It was exciting coming into Copenhagen on the ferry in the morning. We slowly passed a huge line of wind turbines that extended out into the sea and greeted us with an eerie wave of their huge ‘arms. In the distant mist we could see the epic sixteen mile bridge that crosses from Copenhagen to Malmo, Sweden that had recently been the lead character in our favourite Scandinavian TV noir. As we disembarked onto the dockside and caught a taxi to the airport, where we were to pick up another hire car for the week, I was immediately struck by how different the place felt from Oslo. It felt much more cosmopolitan with a familiar urban beat that made me feel more at home.
It wasn’t long though before we were heading off the motorway out of Copenhagen into the flat arable landscape that seemed typical of much of Zealand, heading out towards the coast to Vejby Strand, which wasn’t much further than a half hour’s drive. Here we had a wonderful summerhouse waiting for us, complete with grass on the roof, which we had rented for the week.
As we zipped along, the landscape opened up into big skies above us and a mixture of lots of different types of wonderful trees that also had a more familiar feel, strangely like much of the English landscape I love in the Midlands. After unpacking and cooking something that wasn’t barbequed, we went to explore the local landscape for an hour and to try and find the sea as the sun went down. Just ten minutes away were some beautiful rolling hills covered in purple heather that lead to a dramatic hilltop view across the North Sea. It was the most amazing pale transparent blue colour that appeared so vast that it wrapped itself around you.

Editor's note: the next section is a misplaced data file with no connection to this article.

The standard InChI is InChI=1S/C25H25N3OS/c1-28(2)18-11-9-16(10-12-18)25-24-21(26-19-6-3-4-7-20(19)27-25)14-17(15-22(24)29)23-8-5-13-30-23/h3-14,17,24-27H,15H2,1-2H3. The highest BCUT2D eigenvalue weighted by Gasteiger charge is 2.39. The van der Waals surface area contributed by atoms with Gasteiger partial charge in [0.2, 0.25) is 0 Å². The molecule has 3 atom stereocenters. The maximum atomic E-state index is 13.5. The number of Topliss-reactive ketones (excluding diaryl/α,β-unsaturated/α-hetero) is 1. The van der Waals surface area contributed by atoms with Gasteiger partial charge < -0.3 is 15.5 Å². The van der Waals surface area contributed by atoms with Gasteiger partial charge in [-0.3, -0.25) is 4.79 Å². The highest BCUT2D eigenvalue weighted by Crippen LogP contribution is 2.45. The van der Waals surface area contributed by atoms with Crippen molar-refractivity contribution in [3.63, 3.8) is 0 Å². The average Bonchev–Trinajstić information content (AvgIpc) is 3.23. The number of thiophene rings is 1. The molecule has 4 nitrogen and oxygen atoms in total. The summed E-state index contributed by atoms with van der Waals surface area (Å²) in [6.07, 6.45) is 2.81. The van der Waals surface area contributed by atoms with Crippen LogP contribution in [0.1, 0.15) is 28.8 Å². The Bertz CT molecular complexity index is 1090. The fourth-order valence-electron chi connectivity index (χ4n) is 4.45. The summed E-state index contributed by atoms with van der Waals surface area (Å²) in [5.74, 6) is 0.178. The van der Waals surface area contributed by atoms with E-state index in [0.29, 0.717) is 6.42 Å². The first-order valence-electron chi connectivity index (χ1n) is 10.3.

A couple of nights later I found myself sat alone on top of this hill painting this view as the sun set on the sea. I felt extremely lucky being in this moment. I tried to chase the disappearing deep purple shadows as they dramatically crept across the landscape as the sun disappeared so quickly. The small paintings made were as much informed by my memory of the scene as the scene observed. I was particularly excited when I finished by the colours I had found myself using. They seemed very Munch-like with their crimsons, blues and yellows and the light contained within them. They appeared to have a distinctive Scandinavian feel.
I was so excited as I ran back to the car across the heather hills with my canvas paper flapping in the wind, wet with oil paint, desperate not to get them spoilt. It felt like a door had briefly opened and I had found myself in a new room.